Wednesday, November 14, 2012

You Got to Move screens in Chicago!

Screening 35mm & 16mm film prints from studio vaults, film archives, and private collections.

The Old Way of Getting It Out: An Interview with Lucy Massie Phenix About You Got to Move

Tuesday, January 17, 2012

YGTM event in Charleston, SC with Bill Saunders!

Charleston Post and Courier

GREENE COLUMN: Saunders, rights film go together

Tuesday, January 17, 2012
A younger Bill Saunders talks about the local civil rights struggle as he drives a 1967 Chrysler convertible along scenic River Road on Johns Island, passing ancient oaks that hug the road too tightly at times.
It's 1985, and the civil rights activist and lifelong island resident is featured in the documentary "You Got to Move -- Stories of Change in the South."
The film, by Lucy Phenix, features Saunders and several others across the country who attended workshops at Highlander Research and Education Center in Tennessee.
The center empowered, uplifted and inspired ordinary people -- blacks and whites -- to make changes in their communities.
In the film, Saunders, CEO of the Committee on Better Racial Assurance, talks about experiences and anger with police and racial injustices and the stark realities after returning home from the Korean War in 1951. He was awarded a Purple Heart in 2003 for an injury.
He also talks about human and civil rights struggles, including the 1969 hospital workers strike, which he helped organize.
The film has been re-released for its 25th anniversary, with updates from the 76-year-old Saunders, who is being honored for his contributions to local civil rights.
It's a fitting tribute.
Bernice Robinson, a beautician, also was featured. She too attended Highlander.
In 1955, Robinson became the first teacher for the Citizenship School, started by civil rights activist Esau Jenkins to teach African-Americans on the island to read. Many could not read, so were not allowed to vote.
Jenkins also attended the school, as well as a number of other well-known civil rights activists, including Martin Luther King Jr., Rosa Parks and Septima Clark.
Saunders, a Gullah/Geechee Cultural Heritage Corridor commissioner and former owner of WPAL Radio, helped organize hospital workers seeking better wages and working conditions at the Medical College of South Carolina. That led to the 1969 hospital strike.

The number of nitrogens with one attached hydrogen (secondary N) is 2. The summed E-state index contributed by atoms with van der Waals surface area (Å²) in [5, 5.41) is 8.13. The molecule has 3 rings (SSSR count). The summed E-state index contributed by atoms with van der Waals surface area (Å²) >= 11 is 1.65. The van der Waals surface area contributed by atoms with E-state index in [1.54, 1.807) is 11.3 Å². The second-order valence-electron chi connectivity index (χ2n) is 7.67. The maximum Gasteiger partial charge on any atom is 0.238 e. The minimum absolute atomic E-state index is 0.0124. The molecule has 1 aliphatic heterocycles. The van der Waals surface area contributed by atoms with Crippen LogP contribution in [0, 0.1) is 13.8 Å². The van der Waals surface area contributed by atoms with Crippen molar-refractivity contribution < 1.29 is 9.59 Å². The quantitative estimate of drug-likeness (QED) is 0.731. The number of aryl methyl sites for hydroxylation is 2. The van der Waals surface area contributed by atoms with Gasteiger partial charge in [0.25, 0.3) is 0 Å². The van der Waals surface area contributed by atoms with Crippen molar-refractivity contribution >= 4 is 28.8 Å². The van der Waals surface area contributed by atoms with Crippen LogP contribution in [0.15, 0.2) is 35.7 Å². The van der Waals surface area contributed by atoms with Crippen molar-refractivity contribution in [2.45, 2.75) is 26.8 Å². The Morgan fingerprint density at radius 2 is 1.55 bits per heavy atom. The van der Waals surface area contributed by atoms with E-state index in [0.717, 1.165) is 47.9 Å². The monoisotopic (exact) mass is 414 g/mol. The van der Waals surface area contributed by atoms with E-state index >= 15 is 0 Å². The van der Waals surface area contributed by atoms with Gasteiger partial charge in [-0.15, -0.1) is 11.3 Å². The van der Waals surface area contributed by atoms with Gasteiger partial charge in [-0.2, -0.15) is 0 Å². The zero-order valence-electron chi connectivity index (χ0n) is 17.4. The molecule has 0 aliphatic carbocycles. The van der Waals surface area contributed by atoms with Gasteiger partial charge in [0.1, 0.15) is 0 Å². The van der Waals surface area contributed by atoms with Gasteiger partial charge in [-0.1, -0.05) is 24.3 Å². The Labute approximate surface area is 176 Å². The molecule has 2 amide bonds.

The Johns Island Regional Library is showing the film 5:30-8 p.m. Thursday, and Saunders will give the introduction and answer questions afterward.
The College of Charleston also plans a tribute.
On Feb. 2, 4 and 5, the college will hold its screening of the film and a series of events to honor Saunders.
On Feb. 2, the documentary and a reception will be at 5:30 p.m. in the Alumni Center of the Education Building, 86 Wentworth St.
On Feb. 4 , a workshop on efforts to build livable, prosperous and equitable communities will be at 3-5 p.m. at Alumni Center.
On Feb. 5, Saunders will lead a "Living Human Rights History" bus tour from Charleston to Johns Island. He will give information about civil rights and other historical landmarks.
One site will be Esau Jenkins' home, where Martin Luther King stayed on one of several visits to the Lowcountry.
Seats on the bus tour are reserved on a first come, first served basis. RSVP to Jon Hale at 953-6354 by Jan. 23. The film is well worth the effort.

Friday, October 14, 2011

High Plains Drifter review

High Plains Drifter

‘You Got To Move’ Documentary:

By Christopher P. Jacobs
Movies Editor
One of 2011’s biggest surprise hit films has been “The Help,” based on Kathryn Stockett’s surprise hit 2009 novel of the same name about the racism faced by black maids in 1960s Mississippi. Aided by a remarkably strong cast, it skillfully blends comedy and drama as it depicts an aspiring young woman journalist’s appalled reaction to the hypocrisy of her childhood friends, now the leaders of polite local society, and the demeaning way they treat their family servants. The film chronicles her efforts to convince the maids to tell her their stories for publication, and the results when the book appears.
“The Help” is a crowd-pleasing, feel-good fictionalization of a woman’s struggle to prove her own value in a male-dominated culture while simultaneously revealing the personal effects of racial discrimination on those forced to live with it during the height of the civil rights movement. It becomes obvious during the course of the plot that the determination of individual people who are considered negligible by those in charge is what causes change to happen—not the outside agitation by professional activists.